How Much Does a Website Cost?

costPerhaps one of the most common questions I answer on a daily basis, “How much does a website cost?” Frankly, all designers and developers hate this question because there’s no quick or easy answer. In fact, I typically break every rule of politeness that my mother ever taught me by answering with the following, “How much does it cost to build a house?”

The purpose of the response isn’t to be rude, it’s to put the original question into a  familiar context as most people understand at least to some degree, the home buying process. From selecting a plot of land, to determining the square footage of the home, and deciding what materials will be used, we understand that it’s our choices that ultimately impact price. With so many variables, most buyers are aware that if they hear the word “upgrade” over and over,  there will be no misunderstanding that the final price is moving upward. Similarly, building all of the features of Amazon’s shopping cart or Ebay’s auction system to your next eCommerce project might put you “in an exclusive neighborhood” requiring big budgets or more “house” that you can afford.

Be Realistic
FACT: Most mega sites are created using other people’s money via venture capital. If you are spending your own money and honestly think you get all of the bells in whistles included in a million dollar web site you probably aren’t being very realistic.

From the builders perspective…
Now imagine you’re a construction supervisor within days of finishing a home and you are asked, “Can we change the plan so that the garage faces Southwest instead of Northeast?” Realistically this would mostly never be uttered as the typical home owner would assume the cost of such a modification would be astronomical. But in the world of websites, there’s often a perception that such changes can be done with the wave of a magical mouse and “would probably take someone like you just a few minutes”. Unfortunately, magic doesn’t exist on a home site or in the digital world and what might be perceived as easy, can often be riddled with peril.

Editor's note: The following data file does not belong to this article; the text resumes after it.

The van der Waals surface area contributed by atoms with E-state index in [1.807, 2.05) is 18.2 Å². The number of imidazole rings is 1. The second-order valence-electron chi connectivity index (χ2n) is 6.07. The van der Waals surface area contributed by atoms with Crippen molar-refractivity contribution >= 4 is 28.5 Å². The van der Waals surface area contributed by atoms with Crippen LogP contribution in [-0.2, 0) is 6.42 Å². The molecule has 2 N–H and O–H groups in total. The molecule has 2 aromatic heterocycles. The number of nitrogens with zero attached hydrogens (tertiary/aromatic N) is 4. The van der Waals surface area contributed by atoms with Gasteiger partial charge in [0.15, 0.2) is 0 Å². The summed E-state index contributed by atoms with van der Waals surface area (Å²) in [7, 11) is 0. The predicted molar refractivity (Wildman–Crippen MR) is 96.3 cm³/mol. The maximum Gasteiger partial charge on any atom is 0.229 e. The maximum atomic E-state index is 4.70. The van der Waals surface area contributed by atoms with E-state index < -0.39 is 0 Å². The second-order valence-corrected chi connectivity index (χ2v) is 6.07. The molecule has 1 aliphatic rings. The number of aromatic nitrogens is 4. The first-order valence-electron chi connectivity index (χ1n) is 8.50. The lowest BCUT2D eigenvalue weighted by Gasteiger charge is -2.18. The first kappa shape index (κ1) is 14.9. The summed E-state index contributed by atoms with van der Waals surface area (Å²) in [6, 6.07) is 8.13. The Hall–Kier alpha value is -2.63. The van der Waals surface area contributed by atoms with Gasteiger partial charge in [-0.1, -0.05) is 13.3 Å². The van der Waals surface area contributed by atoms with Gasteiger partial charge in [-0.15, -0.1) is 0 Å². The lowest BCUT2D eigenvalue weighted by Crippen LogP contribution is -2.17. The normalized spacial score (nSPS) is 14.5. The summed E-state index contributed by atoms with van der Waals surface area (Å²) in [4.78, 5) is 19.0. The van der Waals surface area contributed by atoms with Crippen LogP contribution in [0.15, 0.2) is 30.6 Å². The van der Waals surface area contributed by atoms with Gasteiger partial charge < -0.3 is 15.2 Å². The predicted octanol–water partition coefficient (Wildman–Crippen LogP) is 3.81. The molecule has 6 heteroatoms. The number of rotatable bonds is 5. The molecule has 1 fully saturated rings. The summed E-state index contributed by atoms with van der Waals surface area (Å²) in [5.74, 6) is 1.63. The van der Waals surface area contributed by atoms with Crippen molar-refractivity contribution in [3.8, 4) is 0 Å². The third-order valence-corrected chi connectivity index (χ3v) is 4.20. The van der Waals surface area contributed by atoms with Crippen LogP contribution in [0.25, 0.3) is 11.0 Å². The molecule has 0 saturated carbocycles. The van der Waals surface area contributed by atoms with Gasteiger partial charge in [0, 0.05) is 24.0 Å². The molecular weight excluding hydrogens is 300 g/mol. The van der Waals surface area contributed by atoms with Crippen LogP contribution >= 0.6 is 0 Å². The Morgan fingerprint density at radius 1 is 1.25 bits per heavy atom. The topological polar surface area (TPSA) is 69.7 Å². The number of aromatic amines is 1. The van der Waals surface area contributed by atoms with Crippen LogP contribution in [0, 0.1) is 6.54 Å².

When you begin planning out your website, it’s always a good idea to understand your absolute top priorities or must have features as well as your budget. This approach can feel a bit restrictive, as we obviously want our websites to do everything. However, just like our homes, the more features we request, the higher the price, which can often lead to some level of sacrifice. The idea here is that YOU as a website buyer begin thinking beyond the financial transaction and more about their individual needs and how each of those stack up on the priority scale versus your budget.

Starting Your Website Plan
To prevent planning fees or multiple rounds on the drawing board (design), take out a note pad and break the desired features your website needs into the following two groups:

1) Public Features*
2) Private Features**

Public Website Features (Example):
1) Home page must have sliding banner images
2) Home page must contain a video that plays on desktop computers and all mobile devices
3) Home page should show awards and credibility items
4) Home page should have visible product for sale

Private Website Features (Example):
1) I need the ability to manage the sliding banner images on my home page
2) I need to be able to edit the video(s) on my home page
3) I should be able to add, change and delete credibility items on my home page
4) I need to be able to established featured products on my home page that are for sale

Obviously your individual needs and priorities might be considerably different than the example, but you should start to get the idea that constructing your website and understanding the price is all about the amenities and choices. So to avoid driving costs up and ensuring you get the most out of your hard earned dollars, keep in mind that customization drives up the price as does changing the design in the middle of the process. I always recommend that every client see at minimum, an architectural blue print (wire frame) of what the finished project is going to resemble to avoid any misunderstandings. Put simply, someone purchasing a home for $150k, typically has no misunderstandings that they are getting a home valued at $599k. 

Finally, don’t be surprised when you ask the question, “How much does a website cost?” if the immediate response isn’t, “Well that depends on your budget.” The question is very similar to a real estate agent’s knowledge of your buying cap. Knowing your budget upfront, allows your agent to show you properties that you can afford that address your needs. In short, your web developer must know your budgetary limits to provide you with the best end result considering your needs, priorities, and cost. If you are honest with your builder and yourself about your priorities, in most cases there’s a new website  out there that’s perfect for you.

Photo by puuikibeach – Attribution License Creative Commons

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